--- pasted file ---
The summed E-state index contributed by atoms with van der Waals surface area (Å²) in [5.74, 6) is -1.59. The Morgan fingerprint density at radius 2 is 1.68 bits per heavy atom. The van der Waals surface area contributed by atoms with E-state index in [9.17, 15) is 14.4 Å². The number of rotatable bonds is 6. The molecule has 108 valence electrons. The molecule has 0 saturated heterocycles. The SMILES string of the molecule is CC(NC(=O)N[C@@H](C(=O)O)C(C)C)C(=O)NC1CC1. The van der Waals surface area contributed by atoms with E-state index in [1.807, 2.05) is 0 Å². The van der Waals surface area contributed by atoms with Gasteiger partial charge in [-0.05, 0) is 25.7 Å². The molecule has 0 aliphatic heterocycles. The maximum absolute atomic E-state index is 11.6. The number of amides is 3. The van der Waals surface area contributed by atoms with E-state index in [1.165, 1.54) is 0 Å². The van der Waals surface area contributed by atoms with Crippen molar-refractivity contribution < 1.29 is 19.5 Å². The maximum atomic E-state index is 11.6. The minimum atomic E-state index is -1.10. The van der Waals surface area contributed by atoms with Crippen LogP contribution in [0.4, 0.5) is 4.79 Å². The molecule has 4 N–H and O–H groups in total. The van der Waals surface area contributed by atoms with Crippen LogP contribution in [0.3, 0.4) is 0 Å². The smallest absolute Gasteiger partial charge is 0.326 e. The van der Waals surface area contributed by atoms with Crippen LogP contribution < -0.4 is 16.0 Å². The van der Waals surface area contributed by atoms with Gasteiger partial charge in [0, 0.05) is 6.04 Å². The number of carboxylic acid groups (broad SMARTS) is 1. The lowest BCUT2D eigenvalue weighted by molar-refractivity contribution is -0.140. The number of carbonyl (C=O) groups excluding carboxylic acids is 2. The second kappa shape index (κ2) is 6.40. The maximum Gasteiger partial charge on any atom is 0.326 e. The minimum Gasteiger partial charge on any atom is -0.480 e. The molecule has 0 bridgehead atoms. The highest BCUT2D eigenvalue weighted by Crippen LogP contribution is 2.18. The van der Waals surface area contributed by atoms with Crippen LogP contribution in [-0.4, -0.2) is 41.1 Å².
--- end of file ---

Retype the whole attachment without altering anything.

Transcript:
The summed E-state index contributed by atoms with van der Waals surface area (Å²) in [5.74, 6) is -1.59. The Morgan fingerprint density at radius 2 is 1.68 bits per heavy atom. The van der Waals surface area contributed by atoms with E-state index in [9.17, 15) is 14.4 Å². The number of rotatable bonds is 6. The molecule has 108 valence electrons. The molecule has 0 saturated heterocycles. The SMILES string of the molecule is CC(NC(=O)N[C@@H](C(=O)O)C(C)C)C(=O)NC1CC1. The van der Waals surface area contributed by atoms with E-state index in [1.807, 2.05) is 0 Å². The van der Waals surface area contributed by atoms with Gasteiger partial charge in [-0.05, 0) is 25.7 Å². The molecule has 0 aliphatic heterocycles. The maximum absolute atomic E-state index is 11.6. The number of amides is 3. The van der Waals surface area contributed by atoms with E-state index in [1.165, 1.54) is 0 Å². The van der Waals surface area contributed by atoms with Crippen molar-refractivity contribution < 1.29 is 19.5 Å². The maximum atomic E-state index is 11.6. The minimum atomic E-state index is -1.10. The van der Waals surface area contributed by atoms with Crippen LogP contribution in [0.4, 0.5) is 4.79 Å². The molecule has 4 N–H and O–H groups in total. The van der Waals surface area contributed by atoms with Crippen LogP contribution in [0.3, 0.4) is 0 Å². The smallest absolute Gasteiger partial charge is 0.326 e. The van der Waals surface area contributed by atoms with Crippen LogP contribution < -0.4 is 16.0 Å². The van der Waals surface area contributed by atoms with Gasteiger partial charge in [0, 0.05) is 6.04 Å². The number of carboxylic acid groups (broad SMARTS) is 1. The lowest BCUT2D eigenvalue weighted by molar-refractivity contribution is -0.140. The number of carbonyl (C=O) groups excluding carboxylic acids is 2. The second kappa shape index (κ2) is 6.40. The maximum Gasteiger partial charge on any atom is 0.326 e. The minimum Gasteiger partial charge on any atom is -0.480 e. The molecule has 0 bridgehead atoms. The highest BCUT2D eigenvalue weighted by Crippen LogP contribution is 2.18. The van der Waals surface area contributed by atoms with Crippen LogP contribution in [-0.4, -0.2) is 41.1 Å².